Why We Should All Try Belly Breathing
Belly breathing – also known as diaphragm breathing or abdominal breathing – is a deep breathing exercise that is designed to strengthen your diaphragm.
This breathing technique is the basis for a number of meditation and relaxation techniques – including the techniques used in our seventh digital classroom Deep Breath – and has a variety of benefits that can benefit your entire body.
What is belly breathing?
There are simple steps to follow if you’re looking to implement belly breathing into your daily routine. The technique involves inhaling through the nose and exhaling out through the mouth. The steps for practising belly breathing are as follows:
- Get comfortable by sitting down or lying down on a flat surface.
- Make sure that you take a second to purposely relax your shoulders, as we naturally hold a lot of tension within these muscles.
- Place one hand onto your chest and move the other hand to your stomach.
- Start to breathe in through your nose and count to two. As this happens, you should feel the air begin to move through your nose and down into your stomach. You should feel your stomach expand, but ensure that your chest remains still.
- Prepare to exhale by pursing your lips and using the hand on your stomach to press down gently.
- Now, exhale slowly for the next two seconds.
- Repeat this process 3-5 times to achieve the best results.
Belly breathing benefits
Belly breathing is shown to have an extensive range of benefits, from lowering stress levels to improving core muscles by strengthening your diaphragm. The Global Classroom has identified some of the core belly breathing benefits:
- Reduced feelings of stress and anxiety
- Relieving irritable bowel syndrome (IBS) symptoms
- Strengthening your core muscles
- Improved lung capacity
Reduced feelings of stress and anxiety
Put simply, when we breathe deeply, our brain receives the message that it’s time to calm down and relax. Once the brain processes this alert, it distributes the message across the body.
Stress triggers the release of cortisol – the hormone which induces feelings of stress and anxiety – which can lead to increased respiratory rates, which can lead to difficulty breathing. Deep breathing alerts the brain to reduce the production of this hormone, reducing feelings of stress.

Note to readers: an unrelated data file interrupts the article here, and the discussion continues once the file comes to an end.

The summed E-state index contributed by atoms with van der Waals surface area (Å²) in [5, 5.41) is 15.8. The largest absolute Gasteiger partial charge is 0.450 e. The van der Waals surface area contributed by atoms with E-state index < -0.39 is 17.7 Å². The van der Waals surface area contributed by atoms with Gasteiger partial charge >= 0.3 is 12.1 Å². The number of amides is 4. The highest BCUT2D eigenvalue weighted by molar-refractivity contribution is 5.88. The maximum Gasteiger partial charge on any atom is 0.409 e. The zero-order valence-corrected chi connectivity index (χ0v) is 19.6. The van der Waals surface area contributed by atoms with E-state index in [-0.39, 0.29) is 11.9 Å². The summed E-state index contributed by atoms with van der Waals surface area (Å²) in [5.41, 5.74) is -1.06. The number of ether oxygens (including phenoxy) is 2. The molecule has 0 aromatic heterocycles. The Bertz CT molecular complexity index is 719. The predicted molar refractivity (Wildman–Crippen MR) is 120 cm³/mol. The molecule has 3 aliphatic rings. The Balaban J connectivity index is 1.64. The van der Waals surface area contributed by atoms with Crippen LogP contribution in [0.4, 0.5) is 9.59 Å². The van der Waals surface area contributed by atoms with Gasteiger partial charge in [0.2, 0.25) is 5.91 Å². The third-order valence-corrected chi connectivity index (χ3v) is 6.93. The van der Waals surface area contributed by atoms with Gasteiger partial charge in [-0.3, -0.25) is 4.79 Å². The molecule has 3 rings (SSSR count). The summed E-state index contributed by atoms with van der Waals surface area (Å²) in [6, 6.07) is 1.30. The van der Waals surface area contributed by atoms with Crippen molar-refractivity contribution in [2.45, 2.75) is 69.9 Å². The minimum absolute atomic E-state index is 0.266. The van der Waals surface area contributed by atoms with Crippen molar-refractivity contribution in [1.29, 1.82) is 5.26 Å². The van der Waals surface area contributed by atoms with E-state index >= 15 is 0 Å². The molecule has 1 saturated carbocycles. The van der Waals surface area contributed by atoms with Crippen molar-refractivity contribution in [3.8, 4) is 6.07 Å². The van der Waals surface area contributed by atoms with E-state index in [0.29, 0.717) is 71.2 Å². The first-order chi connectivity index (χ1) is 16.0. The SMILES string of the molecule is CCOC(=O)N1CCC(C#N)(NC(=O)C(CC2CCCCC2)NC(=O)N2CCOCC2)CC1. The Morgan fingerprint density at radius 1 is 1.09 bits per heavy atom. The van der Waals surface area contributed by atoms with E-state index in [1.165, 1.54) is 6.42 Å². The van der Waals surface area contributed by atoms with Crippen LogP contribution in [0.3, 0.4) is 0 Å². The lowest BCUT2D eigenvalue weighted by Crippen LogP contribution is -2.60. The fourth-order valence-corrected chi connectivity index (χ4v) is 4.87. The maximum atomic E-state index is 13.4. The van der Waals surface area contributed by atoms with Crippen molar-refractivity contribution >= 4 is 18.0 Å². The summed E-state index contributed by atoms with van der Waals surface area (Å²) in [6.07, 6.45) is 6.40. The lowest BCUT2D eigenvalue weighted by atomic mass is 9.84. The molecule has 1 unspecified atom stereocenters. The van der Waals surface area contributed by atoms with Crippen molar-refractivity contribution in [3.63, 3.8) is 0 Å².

When we get stressed, our body has natural reactions, including increased heart rate and higher blood pressure. Once this message of relaxation is distributed across the body, these symptoms of anxiety are reduced. The heart rate slows, leading to a decrease in blood pressure and the rate of your breathing.
Relieving irritable bowel syndrome (IBS) symptoms
Irritable bowel syndrome (IBS) is a chronic condition that affects two in ten people across the UK. This condition is defined by its painful abdominal cramping and bloating.
It’s been suggested that IBS is linked to stress , causing problems with the communication between your digestive system and your brain.
As a result, belly breathing can help to relieve symptoms of IBS by lowering stress levels and reducing general feelings of anxiety as indicated above.
Strengthening your core muscles
Our core muscles include the abdominal wall, pelvic floor muscles, lumbar muscles and the diaphragm. As belly breathing exercises the diaphragm, it’s an excellent way to stretch your abdominal muscles. When we exhale during belly breathing, we’re providing the opportunity for our core muscles to expand fully.
When coupled with core muscle exercises, belly breathing can lead to increased strength in your core, which is essential for balance, posture and general strength.
Improved lung capacity
One of the most beneficial belly breathing benefits for your health is increased lung capacity, which refers to the amount of air that your lungs can hold.
After our mid-20s, our lung capacity slowly decreases, and this can be exacerbated by conditions such as asthma or chronic obstructive pulmonary disease (COPD). Belly breathing can help to maintain and extend lung capacity, keeping your lungs as healthy as possible and ensuring your body has access to the right amount of oxygen.
Our diaphragm is one of the key muscles in the breathing process. Belly breathing engages the diaphragm and strengthens it. With this improved strength, your diaphragm can help to clear mucus from the lungs during deep breathing exercises, and can reduce shortness of breath.
Breathing requires the use of several muscles and, just as lifting heavy weights increases the strength in our arms, belly breathing provides a workout for the diaphragm to increase its strength.
These are a selection of the top belly breathing benefits, but if you’re looking to learn more about the benefits of deep breathing then visit The Global Classroom’s Deep Breath Hub.
This information hub includes additional resources from James Nestor and Wim Hof to help you explore the benefits of breathing exercises.